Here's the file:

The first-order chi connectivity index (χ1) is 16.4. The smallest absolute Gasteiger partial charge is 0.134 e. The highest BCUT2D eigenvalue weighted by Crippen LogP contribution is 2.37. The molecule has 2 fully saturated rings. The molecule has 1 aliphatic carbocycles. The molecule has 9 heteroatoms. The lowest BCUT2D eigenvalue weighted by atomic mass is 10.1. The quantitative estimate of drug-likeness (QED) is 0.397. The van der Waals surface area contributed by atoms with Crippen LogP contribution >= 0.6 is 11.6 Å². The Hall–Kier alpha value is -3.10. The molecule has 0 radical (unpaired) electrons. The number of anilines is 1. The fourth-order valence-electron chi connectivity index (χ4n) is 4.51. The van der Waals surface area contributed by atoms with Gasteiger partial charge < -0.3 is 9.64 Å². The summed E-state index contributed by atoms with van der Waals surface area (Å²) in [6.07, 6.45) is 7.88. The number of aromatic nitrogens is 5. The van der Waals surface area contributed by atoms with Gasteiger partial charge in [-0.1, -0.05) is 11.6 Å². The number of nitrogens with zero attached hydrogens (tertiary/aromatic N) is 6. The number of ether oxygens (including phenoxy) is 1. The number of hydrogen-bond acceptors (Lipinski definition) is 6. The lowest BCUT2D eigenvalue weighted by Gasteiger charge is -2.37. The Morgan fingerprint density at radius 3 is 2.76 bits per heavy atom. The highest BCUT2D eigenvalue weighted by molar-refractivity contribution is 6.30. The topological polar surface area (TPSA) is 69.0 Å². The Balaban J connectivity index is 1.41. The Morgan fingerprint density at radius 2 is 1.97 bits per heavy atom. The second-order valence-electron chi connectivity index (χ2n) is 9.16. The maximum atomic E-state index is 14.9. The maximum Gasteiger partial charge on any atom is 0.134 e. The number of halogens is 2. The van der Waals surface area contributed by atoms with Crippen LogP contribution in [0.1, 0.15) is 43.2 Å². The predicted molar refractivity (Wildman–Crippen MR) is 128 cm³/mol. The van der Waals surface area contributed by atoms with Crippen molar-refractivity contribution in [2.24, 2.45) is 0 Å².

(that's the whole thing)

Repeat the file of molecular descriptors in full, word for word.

The first-order chi connectivity index (χ1) is 16.4. The smallest absolute Gasteiger partial charge is 0.134 e. The highest BCUT2D eigenvalue weighted by Crippen LogP contribution is 2.37. The molecule has 2 fully saturated rings. The molecule has 1 aliphatic carbocycles. The molecule has 9 heteroatoms. The lowest BCUT2D eigenvalue weighted by atomic mass is 10.1. The quantitative estimate of drug-likeness (QED) is 0.397. The van der Waals surface area contributed by atoms with Crippen LogP contribution >= 0.6 is 11.6 Å². The Hall–Kier alpha value is -3.10. The molecule has 0 radical (unpaired) electrons. The number of anilines is 1. The fourth-order valence-electron chi connectivity index (χ4n) is 4.51. The van der Waals surface area contributed by atoms with Gasteiger partial charge < -0.3 is 9.64 Å². The summed E-state index contributed by atoms with van der Waals surface area (Å²) in [6.07, 6.45) is 7.88. The number of aromatic nitrogens is 5. The van der Waals surface area contributed by atoms with Gasteiger partial charge in [-0.1, -0.05) is 11.6 Å². The number of nitrogens with zero attached hydrogens (tertiary/aromatic N) is 6. The number of ether oxygens (including phenoxy) is 1. The number of hydrogen-bond acceptors (Lipinski definition) is 6. The lowest BCUT2D eigenvalue weighted by Gasteiger charge is -2.37. The Morgan fingerprint density at radius 3 is 2.76 bits per heavy atom. The highest BCUT2D eigenvalue weighted by molar-refractivity contribution is 6.30. The topological polar surface area (TPSA) is 69.0 Å². The Balaban J connectivity index is 1.41. The Morgan fingerprint density at radius 2 is 1.97 bits per heavy atom. The second-order valence-electron chi connectivity index (χ2n) is 9.16. The maximum atomic E-state index is 14.9. The maximum Gasteiger partial charge on any atom is 0.134 e. The number of halogens is 2. The van der Waals surface area contributed by atoms with Crippen LogP contribution in [0.1, 0.15) is 43.2 Å². The predicted molar refractivity (Wildman–Crippen MR) is 128 cm³/mol. The van der Waals surface area contributed by atoms with Crippen molar-refractivity contribution in [2.24, 2.45) is 0 Å².